Screen Time and Kids Development amid Covid-19 Pandemic

by Oluwatoni Peters

As parents, we are always concerned about how much time our kids should spend staring at their smartphones, mobile devices and screens in general.

We are never certain if screen time can be enough for kids, or if we can go beyond what is permissible and won’t negatively impact the healthy development of our kids.

When we don’t know what constitutes acceptable screen time, or how to set normal and healthy screen time limits, how do we then set the boundaries of how much time our kids can spend in front of their smartphones, mobile devices, or even in front of the traditional TV screen?

Where we don’t know what to do, panic and fear sets in – we come off thinking our kids grey matter will be negatively impacted, or that the unbridled time spent before smartphones can lay the foundation for the coming years of decadence and the faulty development kids are experiencing today and how that would prevent them in future from growing into successful adults.

To many parents, unbridled screen time can be behind what’s fueling most kids noncommittal and nonchalant attitude, or outright failure later in life.

In our hasty response to prevent the inevitable, parents cut off screen time on their kids smartphones and other mobile devices and outrightly reduce time spent before the traditional TV screen.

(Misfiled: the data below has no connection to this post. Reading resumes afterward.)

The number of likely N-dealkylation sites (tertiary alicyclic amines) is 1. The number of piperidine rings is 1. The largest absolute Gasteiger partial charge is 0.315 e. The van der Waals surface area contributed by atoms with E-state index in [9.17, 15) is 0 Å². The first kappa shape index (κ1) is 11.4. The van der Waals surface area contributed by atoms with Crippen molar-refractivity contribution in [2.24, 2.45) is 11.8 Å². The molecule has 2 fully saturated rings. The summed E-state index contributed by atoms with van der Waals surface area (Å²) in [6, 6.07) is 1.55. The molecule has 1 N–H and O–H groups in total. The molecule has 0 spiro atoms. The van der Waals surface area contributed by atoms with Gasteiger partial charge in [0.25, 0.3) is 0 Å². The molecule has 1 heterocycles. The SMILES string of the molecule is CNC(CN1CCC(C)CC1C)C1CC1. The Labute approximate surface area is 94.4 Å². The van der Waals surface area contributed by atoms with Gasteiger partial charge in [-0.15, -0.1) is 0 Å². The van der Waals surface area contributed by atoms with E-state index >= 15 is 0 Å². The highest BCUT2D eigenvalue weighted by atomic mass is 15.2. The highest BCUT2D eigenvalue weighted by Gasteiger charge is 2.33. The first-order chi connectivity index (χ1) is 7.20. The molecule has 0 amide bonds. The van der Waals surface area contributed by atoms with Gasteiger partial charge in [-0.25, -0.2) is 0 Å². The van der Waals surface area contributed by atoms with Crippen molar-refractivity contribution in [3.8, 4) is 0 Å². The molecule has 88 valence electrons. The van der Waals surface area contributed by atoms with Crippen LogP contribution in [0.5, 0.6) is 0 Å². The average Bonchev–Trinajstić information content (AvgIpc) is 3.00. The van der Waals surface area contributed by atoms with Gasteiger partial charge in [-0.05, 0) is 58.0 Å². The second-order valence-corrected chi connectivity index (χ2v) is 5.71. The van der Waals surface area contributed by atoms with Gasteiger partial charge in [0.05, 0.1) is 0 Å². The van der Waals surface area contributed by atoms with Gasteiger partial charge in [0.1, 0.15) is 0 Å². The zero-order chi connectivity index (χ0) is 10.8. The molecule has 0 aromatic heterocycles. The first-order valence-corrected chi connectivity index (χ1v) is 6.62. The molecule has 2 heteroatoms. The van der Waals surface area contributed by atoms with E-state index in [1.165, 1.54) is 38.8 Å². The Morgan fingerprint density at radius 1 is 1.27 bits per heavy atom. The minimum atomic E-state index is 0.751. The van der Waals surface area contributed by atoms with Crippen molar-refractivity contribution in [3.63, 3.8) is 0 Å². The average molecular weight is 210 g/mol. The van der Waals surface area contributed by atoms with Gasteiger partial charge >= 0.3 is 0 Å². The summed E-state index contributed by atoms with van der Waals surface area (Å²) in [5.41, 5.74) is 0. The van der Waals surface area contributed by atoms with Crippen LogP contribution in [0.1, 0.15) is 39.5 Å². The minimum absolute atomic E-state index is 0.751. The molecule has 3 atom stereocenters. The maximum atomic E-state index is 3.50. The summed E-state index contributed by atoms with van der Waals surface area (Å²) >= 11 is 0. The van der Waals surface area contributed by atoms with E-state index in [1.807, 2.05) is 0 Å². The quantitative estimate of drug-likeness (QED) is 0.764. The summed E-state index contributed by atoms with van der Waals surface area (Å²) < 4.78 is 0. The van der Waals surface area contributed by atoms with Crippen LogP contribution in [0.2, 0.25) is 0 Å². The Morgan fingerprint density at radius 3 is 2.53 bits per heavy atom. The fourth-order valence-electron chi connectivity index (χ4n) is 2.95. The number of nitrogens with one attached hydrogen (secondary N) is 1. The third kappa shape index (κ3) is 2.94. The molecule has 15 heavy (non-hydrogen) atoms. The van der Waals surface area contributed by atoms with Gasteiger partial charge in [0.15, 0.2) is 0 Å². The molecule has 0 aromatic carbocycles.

The current pandemic situation has increased the panic level of parents concerning screen time, especially where children in the lower class grades are involved. Older children generally get more access to screen time compared to younger children whose screen time gets more regulated.

Then, came the pandemic. It changed everything we knew about screen time as schools were forced to shut down and learning had to be delivered on computers, laptops, smartphones and other mobile devices.

The average kid today has spent more time poring over screens during and after the Covid-19 pandemic than she has ever done before the pandemic. Kids have logged more time staring at their devices today than when compared to what has been statistically recorded before this period in history.

Some important questions are worth considering here:

Is our panic over screen time justified based on Science?

How can kids develop socially without screen time during this period of social distancing?

Can screen time have a positive influence on the mental development of kids?

These are some of the questions parents want answers to.

Given the situation we have found ourselves today, we need to rethink screen time for kids and explore if there are benefits to kids having sufficient screen time and explore the positive effects of screen time on kids overall development and learning experiences.

Screen time contributes to the social and mental development of kids if indeed those times are spent in active learning and away from the usual distractions kids face online.

Above all, it is expected that parents would effectively manage their kids screen time at the early stages of their lives so as to forestall attention-deficit problems that have been associated with excessive screen time usage in children.